Dual-boss Cunningham determined to stay the course with Garrycastle
IT WAS a day for hats at a chilly Croke Park yesterday and Anthony Cunningham was wearing both of his as he continued his dual role as manager of both Garrycastle footballers and Galway hurlers.
On the one hand, Cunningham is preparing for Sunday's Leinster club SFC final against St Brigid's of Dublin in Tullamore. On the other, he is looking towards 2012 and his task of reviving the fortunes of the struggling Tribesmen.
It is a double-job he intends to see through, even if the Athlone men win on Sunday and carry on until St Patrick's Day.
Cunningham knows that he will be under pressure to deliver for Galway, but he is committed to Garrycastle in what he has admitted will be his last season with the club.
"Even at the start of this year, I would have said to Garrycastle that this was the last year," he said. "They were going for three-in-a- row, so it was quite a lot of pressure and at that stage, the Galway scene wasn't there. So, yes, that's true. It'll be full focus on the Galway job after, but I hope it might continue until St Patrick's Day.
"Galway kicks off in earnest in the first of January, but we have a big backroom team there, two very good managers, or coaches, there in Tom and Mattie Kenny and it's the same in Garrycastle. It's never a problem when you're winning."
The Westmeath champions have no injury worries going into Sunday's decider, even if their manager will be patrolling the sideline at a walking pace after undergoing surgery on a damaged Achilles tendon.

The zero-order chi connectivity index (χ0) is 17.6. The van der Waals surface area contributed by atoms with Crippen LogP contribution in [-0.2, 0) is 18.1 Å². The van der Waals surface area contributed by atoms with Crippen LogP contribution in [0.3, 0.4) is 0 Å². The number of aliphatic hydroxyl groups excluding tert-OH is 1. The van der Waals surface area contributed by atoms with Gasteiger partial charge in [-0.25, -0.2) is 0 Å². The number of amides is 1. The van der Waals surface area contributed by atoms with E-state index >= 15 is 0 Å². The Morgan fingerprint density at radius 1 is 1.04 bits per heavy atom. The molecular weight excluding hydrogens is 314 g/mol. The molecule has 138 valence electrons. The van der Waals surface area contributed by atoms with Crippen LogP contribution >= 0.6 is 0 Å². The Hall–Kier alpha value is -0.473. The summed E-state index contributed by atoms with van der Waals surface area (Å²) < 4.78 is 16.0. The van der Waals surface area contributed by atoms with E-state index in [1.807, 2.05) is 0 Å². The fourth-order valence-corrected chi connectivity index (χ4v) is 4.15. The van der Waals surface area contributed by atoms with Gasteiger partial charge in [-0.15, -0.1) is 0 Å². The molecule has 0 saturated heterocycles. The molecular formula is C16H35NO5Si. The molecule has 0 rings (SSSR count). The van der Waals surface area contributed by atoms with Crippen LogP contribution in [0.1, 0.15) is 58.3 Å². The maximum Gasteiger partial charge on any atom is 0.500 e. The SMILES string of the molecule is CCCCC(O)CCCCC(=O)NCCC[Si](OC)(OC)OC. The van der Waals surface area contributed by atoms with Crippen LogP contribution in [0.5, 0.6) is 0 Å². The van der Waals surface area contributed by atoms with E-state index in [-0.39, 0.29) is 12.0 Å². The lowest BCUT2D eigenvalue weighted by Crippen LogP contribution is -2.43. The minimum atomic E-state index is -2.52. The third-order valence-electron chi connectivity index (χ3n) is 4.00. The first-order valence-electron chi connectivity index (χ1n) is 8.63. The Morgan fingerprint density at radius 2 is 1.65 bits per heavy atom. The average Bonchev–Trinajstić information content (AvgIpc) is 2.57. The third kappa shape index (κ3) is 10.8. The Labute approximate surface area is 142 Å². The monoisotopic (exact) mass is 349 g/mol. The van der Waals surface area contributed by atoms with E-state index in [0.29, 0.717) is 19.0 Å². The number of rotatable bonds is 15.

In between training Garrycastle, he has taken an axe to the Galway panel in an attempt to freshen things up, but Cunningham says he will leave the door open for older players who were not in the initial selection.
"To be fair, a lot of players who aren't part of the panel now gave great service and we'll still look at them," he explained.
"It's very much an open door policy that we have in Galway. We also want to try quite a few new players and there's a huge development phase going to hit Galway because we have an awful lot of young players coming through.
"That's what we'll be using the league for. You know, there are a lot of experienced players who may not be part of the first section of the league, but who we could be looking at again."
And with the reduced numbers in the 2012 Allianz National League, Cunningham knows the Tribesmen will need to hit the ground running.
"This year's league is going to be highly competitive," he said. "The first match is like a mini-championship match to us, against Dublin.
"They're champions, they're the ones everyone wants to beat now and if you win your first match, it sets you up for maybe a semi-final shot. If you lose your first match, you're going to be fighting.
"We have two home games, three away and every county is going to address it the same (way). The fact that it's gone back to the end of February now gives more time for preparation."